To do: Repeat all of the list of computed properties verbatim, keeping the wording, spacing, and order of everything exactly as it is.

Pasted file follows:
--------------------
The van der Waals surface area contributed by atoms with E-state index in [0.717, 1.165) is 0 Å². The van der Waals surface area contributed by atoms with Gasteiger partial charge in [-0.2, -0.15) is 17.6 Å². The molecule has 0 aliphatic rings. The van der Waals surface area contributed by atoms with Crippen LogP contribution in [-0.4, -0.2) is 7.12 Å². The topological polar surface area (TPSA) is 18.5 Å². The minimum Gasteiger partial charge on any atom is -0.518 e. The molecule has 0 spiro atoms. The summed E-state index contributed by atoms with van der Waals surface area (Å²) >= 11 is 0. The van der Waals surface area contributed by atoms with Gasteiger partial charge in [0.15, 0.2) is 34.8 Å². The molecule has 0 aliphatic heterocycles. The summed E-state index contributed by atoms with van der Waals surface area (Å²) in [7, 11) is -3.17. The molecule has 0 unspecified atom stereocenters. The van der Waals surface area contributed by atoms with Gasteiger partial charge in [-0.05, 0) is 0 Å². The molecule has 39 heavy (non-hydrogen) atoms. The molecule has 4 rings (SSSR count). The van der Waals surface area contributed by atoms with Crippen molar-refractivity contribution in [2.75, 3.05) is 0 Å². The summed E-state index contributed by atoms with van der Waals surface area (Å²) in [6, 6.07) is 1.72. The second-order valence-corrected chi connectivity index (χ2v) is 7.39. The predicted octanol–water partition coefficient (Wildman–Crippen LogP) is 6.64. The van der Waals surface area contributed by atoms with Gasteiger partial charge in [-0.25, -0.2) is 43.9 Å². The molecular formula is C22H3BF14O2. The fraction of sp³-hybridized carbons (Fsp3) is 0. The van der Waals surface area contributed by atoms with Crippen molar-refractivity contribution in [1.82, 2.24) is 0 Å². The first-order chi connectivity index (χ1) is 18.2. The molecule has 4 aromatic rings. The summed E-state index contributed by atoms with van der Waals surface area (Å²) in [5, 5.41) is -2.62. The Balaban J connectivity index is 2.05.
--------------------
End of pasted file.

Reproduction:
The van der Waals surface area contributed by atoms with E-state index in [0.717, 1.165) is 0 Å². The van der Waals surface area contributed by atoms with Gasteiger partial charge in [-0.2, -0.15) is 17.6 Å². The molecule has 0 aliphatic rings. The van der Waals surface area contributed by atoms with Crippen LogP contribution in [-0.4, -0.2) is 7.12 Å². The topological polar surface area (TPSA) is 18.5 Å². The minimum Gasteiger partial charge on any atom is -0.518 e. The molecule has 0 spiro atoms. The summed E-state index contributed by atoms with van der Waals surface area (Å²) >= 11 is 0. The van der Waals surface area contributed by atoms with Gasteiger partial charge in [0.15, 0.2) is 34.8 Å². The molecule has 0 aliphatic heterocycles. The summed E-state index contributed by atoms with van der Waals surface area (Å²) in [7, 11) is -3.17. The molecule has 0 unspecified atom stereocenters. The van der Waals surface area contributed by atoms with Gasteiger partial charge in [-0.05, 0) is 0 Å². The molecule has 39 heavy (non-hydrogen) atoms. The molecule has 4 rings (SSSR count). The van der Waals surface area contributed by atoms with Crippen molar-refractivity contribution in [2.75, 3.05) is 0 Å². The summed E-state index contributed by atoms with van der Waals surface area (Å²) in [6, 6.07) is 1.72. The second-order valence-corrected chi connectivity index (χ2v) is 7.39. The predicted octanol–water partition coefficient (Wildman–Crippen LogP) is 6.64. The van der Waals surface area contributed by atoms with Gasteiger partial charge in [-0.25, -0.2) is 43.9 Å². The molecular formula is C22H3BF14O2. The fraction of sp³-hybridized carbons (Fsp3) is 0. The van der Waals surface area contributed by atoms with Crippen molar-refractivity contribution in [1.82, 2.24) is 0 Å². The first-order chi connectivity index (χ1) is 18.2. The molecule has 4 aromatic rings. The summed E-state index contributed by atoms with van der Waals surface area (Å²) in [5, 5.41) is -2.62. The Balaban J connectivity index is 2.05.